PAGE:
We’re all peak oilers now

snow capped mountain peak

Photo: poorfish, via flickr

There has been a distinct increase in dialogue around energy in the last year, and I hear a growing acceptance of the idea that we live on a finite planet and will either reduce the amount of energy we demand from this planet, or hit some version of a brick wall when that demand cannot be met.

Maybe we’re there already, we’re just not hitting the wall at speed, and therefore we’re not recognizing it. Before we can find the silver lining in our predicament, we first need to look at where we are.

An unholy corporate-government alliance

While a growing number of people are coming to the realization that we are in an energy crisis, certain corporations are cashing in on rising prices. Governments are (with reason) afraid that their voters will start revolting (like many across the world), and point the finger at them for their mismanagement and failure to take appropriate and timely action.

As yet only a few countries are showing the leadership needed to transition away from fossil fuels and disconnect their economies from dependence on oil. Most governments which are still dragging their feet, like ours in New Zealand, are now buckling under pressure from corporations and consenting to increasingly dangerous energy extraction practices which threaten life and destroy the very ecosystem upon which we depend. Big business is leading the charge of ecological suicide with practices like extracting oil from tar sands, keeping outdated nuclear power plants in operation, deep sea drilling, and now the insane practice of hydrological fracturing, or fracking, that is rearing its ugly head all over the planet. All this in order to fulfill the increasing demand for more and more energy.

If you think this perspective on things is a little strong, then ask yourself: “Are we leaving the planet in a better state than when we arrived? If not, why not, and is that OK?”


We can carry placards and lie down in front of bulldozers, but sooner or later we’re going to have to deal with the reality of life on a planet which is being stretched beyond its capacity to supply human needs, and accept that we need to make different choices.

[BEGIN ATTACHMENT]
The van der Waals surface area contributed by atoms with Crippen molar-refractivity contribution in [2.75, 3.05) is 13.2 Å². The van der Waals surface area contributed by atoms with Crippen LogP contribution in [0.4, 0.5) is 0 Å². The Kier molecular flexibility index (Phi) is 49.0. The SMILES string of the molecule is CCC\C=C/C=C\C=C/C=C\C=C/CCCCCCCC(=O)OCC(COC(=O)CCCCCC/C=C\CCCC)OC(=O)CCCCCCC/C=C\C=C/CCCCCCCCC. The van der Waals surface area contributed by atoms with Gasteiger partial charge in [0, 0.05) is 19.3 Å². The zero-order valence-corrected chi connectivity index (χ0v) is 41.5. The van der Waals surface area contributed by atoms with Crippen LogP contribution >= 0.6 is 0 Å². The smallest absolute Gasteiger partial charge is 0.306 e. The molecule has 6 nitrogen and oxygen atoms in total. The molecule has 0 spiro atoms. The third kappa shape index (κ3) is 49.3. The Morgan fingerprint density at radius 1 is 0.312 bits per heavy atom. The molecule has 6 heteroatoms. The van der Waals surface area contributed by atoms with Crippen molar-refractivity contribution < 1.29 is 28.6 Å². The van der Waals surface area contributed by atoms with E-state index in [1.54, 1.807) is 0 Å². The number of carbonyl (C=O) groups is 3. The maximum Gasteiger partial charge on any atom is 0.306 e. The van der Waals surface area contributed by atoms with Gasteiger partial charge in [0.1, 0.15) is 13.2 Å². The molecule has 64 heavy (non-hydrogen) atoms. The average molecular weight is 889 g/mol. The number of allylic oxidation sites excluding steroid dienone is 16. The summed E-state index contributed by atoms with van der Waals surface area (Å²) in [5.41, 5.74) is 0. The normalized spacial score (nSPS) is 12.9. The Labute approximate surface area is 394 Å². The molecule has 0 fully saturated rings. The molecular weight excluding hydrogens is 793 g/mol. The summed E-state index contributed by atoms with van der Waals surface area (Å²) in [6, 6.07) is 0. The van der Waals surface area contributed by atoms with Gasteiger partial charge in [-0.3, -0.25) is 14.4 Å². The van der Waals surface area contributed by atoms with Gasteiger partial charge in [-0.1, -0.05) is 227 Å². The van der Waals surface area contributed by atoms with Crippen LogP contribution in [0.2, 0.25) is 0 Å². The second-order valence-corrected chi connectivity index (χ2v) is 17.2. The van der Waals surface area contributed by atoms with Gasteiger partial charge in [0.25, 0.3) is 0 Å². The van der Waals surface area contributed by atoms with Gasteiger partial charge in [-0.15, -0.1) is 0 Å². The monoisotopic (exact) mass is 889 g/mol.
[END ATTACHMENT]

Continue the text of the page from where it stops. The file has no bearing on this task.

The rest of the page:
Neither our technological advancements, our positive thinking, nor visions of abundance are yielding enough energy to meet the increased demands of a global population that is growing exponentially. Since energy and economy have been inextricably linked, the end of abundant cheap energy goes hand in hand with a failing economy – and we don’t know what to do.

We want to continue to drive, fly and buy, and yet growing numbers of communities around the world are saying NO to exploration and exploitation of their lands for energy extraction. Many want the energy corporations to stop their ever more ecologically insane methods for providing us with the energy we demand – both the direct energy to move us around, to light, heat or cool our homes, and the indirect energy needed to fuel every aspect of our consumption. What a double-bind!

With our back against the wall, what will we discover

In his book, The Great Disruption: Why the Climate Crisis Will Bring On the End of shopping and the Birth of a New World, Paul Gilding talks about the Great Disruption that started with the banking crisis of 2008. Gilding offers a stark and unflinching look at the challenge humanity faces – and this optimistic message:

The coming decades will see loss, suffering, and conflict as our planetary overdraft is paid; however, they will also bring out the best humanity can offer: compassion, innovation, resilience, and adaptability.

Dialogue – a conversation with a center rather than sides

I was one of the relatively early peak oil “alarmists,” but now that peak oil, along with climate change, and an urgent need to reform the global financial system are increasingly part of the conversation, I’m wondering what next? Where is the sharp edge of change, which could yield the kind of transformation that is needed?